Bingaman talks cleantech

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By Roger Snodgrass

SANTA FE – The Senate Energy and Natural Resources Committee Chairman likes the idea of moving, leaning and looking “forward” for the next few months of energy legislation.


Sen. Jeff Bingaman, D-N.M, spoke at the Coronado Ventures Forum’s annual Cleantech Event for  the state’s entrepreneurial community Wednesday.


He emphasized tax incentives and credits for businesses, consumers and builders, and pointed to the recent eight-year extension of solar tax credits, as a positive trend for the future.


“I’m optimistic that President Obama and the new Congress is going to be forward-leaning in trying to do the right thing,” he said, on a range of issues related to renewable energy and energy efficiency.


A realist, he said his approach was “to find a consensus on the most aggressive plans we can get the votes to pass, and then advance from there.”


Coming up next week, Bingaman said, would be a test on spending priorities as Congress weighs what to do in a lame duck session to pass a stimulus package this month.


Characteristically cautious and hopeful, Bingaman does not see any major new programs about to be authorized, but would like to make “down payments on some long term objectives.”


Any authorizations of new programs would come in a major new energy bill that is already in process for consideration in the February or March time frame.


That will be an opportunity to revisit the tax structure that is now in the law or ought to be in the law, he said.


“Our ability to go ahead with clean technology,” Bingaman said, “will be affected by the global economic downturn, noting recent news that Texas billionaire T. Boone Pickens might be delaying his massive wind energy project because of the credit crunch and that Vera Sol, one of the largest ethanol companies, had filed for bankruptcy.


On the financial turmoil, he said, “We will work our way through that in some fashion and over some period of time.”


Asked about the impact of the mounting national debt on spending prospects, Bingaman said, “Most economists seem to share a consensus that we need to spend like drunken sailors until we get the economy growing again, then stop spending like drunken sailors.”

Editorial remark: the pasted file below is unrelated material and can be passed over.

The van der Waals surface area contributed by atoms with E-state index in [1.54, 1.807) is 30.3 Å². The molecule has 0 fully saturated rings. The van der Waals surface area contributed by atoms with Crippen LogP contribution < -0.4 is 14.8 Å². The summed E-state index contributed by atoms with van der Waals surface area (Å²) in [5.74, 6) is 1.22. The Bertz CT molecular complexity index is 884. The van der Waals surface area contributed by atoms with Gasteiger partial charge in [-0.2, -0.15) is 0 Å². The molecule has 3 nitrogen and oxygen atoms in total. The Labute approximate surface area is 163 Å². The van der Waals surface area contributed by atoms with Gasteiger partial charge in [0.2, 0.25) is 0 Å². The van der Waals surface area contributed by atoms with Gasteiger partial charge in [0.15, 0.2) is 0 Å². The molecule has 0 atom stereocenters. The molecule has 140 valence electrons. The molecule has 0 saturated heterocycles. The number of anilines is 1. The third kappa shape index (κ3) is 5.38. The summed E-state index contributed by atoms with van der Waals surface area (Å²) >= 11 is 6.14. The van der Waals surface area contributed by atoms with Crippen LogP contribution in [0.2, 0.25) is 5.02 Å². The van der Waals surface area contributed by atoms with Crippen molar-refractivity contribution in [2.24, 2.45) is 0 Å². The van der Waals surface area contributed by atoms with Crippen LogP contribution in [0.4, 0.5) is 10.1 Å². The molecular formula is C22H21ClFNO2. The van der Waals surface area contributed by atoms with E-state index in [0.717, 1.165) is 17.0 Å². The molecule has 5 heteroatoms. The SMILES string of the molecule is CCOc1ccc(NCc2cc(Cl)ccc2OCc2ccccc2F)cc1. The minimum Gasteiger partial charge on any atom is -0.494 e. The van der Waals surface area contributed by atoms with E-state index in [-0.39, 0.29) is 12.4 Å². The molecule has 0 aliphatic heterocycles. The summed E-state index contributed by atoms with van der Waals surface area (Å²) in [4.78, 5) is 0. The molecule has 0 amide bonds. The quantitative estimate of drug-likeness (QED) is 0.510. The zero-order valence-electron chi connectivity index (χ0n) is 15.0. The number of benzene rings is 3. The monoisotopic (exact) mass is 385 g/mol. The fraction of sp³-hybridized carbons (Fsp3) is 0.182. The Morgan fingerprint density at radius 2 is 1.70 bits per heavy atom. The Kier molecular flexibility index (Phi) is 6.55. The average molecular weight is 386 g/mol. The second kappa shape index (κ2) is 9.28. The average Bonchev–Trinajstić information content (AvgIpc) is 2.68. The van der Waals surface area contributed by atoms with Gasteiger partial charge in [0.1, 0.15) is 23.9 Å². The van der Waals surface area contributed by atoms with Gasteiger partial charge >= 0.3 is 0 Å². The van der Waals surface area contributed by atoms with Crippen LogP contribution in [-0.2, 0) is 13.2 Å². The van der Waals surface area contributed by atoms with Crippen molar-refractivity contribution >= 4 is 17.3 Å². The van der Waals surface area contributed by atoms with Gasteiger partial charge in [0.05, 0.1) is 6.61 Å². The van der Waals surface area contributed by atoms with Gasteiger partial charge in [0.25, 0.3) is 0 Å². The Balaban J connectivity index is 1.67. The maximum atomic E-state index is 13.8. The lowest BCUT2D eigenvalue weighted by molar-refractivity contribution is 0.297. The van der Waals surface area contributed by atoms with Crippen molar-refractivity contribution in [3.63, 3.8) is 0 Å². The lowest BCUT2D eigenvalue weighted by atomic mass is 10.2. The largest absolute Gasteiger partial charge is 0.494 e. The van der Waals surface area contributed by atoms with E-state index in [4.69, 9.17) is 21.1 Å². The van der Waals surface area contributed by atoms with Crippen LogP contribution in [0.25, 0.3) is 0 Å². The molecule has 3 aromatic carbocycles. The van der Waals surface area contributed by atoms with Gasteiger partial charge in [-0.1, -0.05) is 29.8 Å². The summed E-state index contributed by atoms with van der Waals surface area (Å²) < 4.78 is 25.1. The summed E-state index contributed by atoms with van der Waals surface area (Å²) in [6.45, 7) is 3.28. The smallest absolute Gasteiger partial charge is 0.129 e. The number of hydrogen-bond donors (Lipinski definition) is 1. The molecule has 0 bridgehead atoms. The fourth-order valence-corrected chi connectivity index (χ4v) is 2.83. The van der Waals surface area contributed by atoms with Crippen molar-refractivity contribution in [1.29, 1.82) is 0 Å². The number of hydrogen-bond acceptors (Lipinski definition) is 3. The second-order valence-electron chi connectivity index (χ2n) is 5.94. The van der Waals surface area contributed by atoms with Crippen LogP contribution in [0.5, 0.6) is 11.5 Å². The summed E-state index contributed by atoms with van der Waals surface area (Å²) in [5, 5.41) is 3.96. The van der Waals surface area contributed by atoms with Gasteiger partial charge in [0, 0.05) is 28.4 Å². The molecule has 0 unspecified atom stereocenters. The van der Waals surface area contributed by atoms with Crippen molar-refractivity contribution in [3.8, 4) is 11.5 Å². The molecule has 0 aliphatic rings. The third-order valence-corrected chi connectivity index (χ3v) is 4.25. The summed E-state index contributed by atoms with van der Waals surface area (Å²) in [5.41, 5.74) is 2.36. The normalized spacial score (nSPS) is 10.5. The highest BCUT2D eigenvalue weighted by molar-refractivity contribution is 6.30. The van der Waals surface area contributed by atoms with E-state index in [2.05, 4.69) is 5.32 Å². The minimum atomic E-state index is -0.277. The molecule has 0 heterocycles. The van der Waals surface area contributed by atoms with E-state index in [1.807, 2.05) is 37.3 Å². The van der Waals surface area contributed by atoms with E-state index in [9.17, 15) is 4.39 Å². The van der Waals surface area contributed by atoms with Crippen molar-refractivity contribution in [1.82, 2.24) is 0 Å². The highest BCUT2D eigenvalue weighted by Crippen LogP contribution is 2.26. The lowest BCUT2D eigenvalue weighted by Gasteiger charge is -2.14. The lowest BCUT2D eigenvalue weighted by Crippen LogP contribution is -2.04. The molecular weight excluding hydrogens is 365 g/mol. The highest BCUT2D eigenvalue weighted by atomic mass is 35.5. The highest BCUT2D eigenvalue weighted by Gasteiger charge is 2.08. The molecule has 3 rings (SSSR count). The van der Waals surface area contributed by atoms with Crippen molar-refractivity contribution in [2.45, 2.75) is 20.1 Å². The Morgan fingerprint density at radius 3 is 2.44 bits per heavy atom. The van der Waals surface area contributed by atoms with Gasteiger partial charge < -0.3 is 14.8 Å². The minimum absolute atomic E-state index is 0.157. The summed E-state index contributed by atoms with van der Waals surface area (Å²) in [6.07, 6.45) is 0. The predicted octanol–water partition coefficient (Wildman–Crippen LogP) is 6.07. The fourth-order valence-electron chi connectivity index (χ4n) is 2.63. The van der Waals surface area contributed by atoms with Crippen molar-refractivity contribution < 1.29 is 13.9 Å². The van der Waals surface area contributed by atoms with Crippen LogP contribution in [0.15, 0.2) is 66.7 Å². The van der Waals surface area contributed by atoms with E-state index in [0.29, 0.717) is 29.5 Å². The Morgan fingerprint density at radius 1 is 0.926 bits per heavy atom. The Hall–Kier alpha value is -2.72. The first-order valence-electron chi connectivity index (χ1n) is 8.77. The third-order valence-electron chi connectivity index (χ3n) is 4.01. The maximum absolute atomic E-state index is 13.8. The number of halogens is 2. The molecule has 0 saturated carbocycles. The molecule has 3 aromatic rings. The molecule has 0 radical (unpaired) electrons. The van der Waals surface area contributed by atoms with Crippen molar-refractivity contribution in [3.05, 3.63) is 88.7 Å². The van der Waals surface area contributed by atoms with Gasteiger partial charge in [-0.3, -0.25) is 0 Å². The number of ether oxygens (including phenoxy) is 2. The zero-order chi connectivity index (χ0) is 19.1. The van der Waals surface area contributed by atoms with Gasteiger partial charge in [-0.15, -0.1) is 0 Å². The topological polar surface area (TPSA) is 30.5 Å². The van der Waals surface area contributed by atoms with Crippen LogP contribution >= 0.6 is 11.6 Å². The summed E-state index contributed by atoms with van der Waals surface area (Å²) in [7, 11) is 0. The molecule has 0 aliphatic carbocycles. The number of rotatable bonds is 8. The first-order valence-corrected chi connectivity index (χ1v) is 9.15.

He observed that the President-elect is being urged in the short-term by members of both parties to do the opposite of what he is urged to do for the long-term, which is to cut spending.


On nuclear energy, Bingaman said a longstanding loan guarantee program under the Department of Energy has not worked.


“Not a single loan guarantee has been issued since 2005,” he said. “That’s a pretty good indication that something’s wrong.”


There may be some way to fix the program.


“But with the meltdown, those plans are probably on hold because the costs of building nuclear plants are enormous and the capability to borrow money is on hold,” he said.


More specifically asked if he saw a role for Los Alamos National Laboratory in the area of commercial nuclear reactors, Bingaman said it was unlikely and that he was not aware of anything there.


He did say the prospects are good for passing key elements of the America Competes Act that has drawn support but no funding for a major thrust in science and technology education and research.


While several members of the entrepreneurial community were asking each other before the meeting about rumors that Bingaman was on a list to become the next Secretary of Energy, Bingaman left no doubt that he was not under consideration and that he would not accept an offer anyway, and his answer was applauded.


Among the issues he discussed were “cap and trade” schemes and offsets for limiting carbon emissions,  “smart grid” infrastructure investments, foreign competition in the renewable energy market and utility regulation and market manipulation by gas and oil companies.


“There are proposals to have more transparency and better monitoring in those markets,” he said. “I don’t know that we could find the support to do more than that. Everybody else would want the same.”


Asked if Congress might put a floor under the price of oil, he said, “It’s hard to see a vote to keep prices from going down to their natural levels.”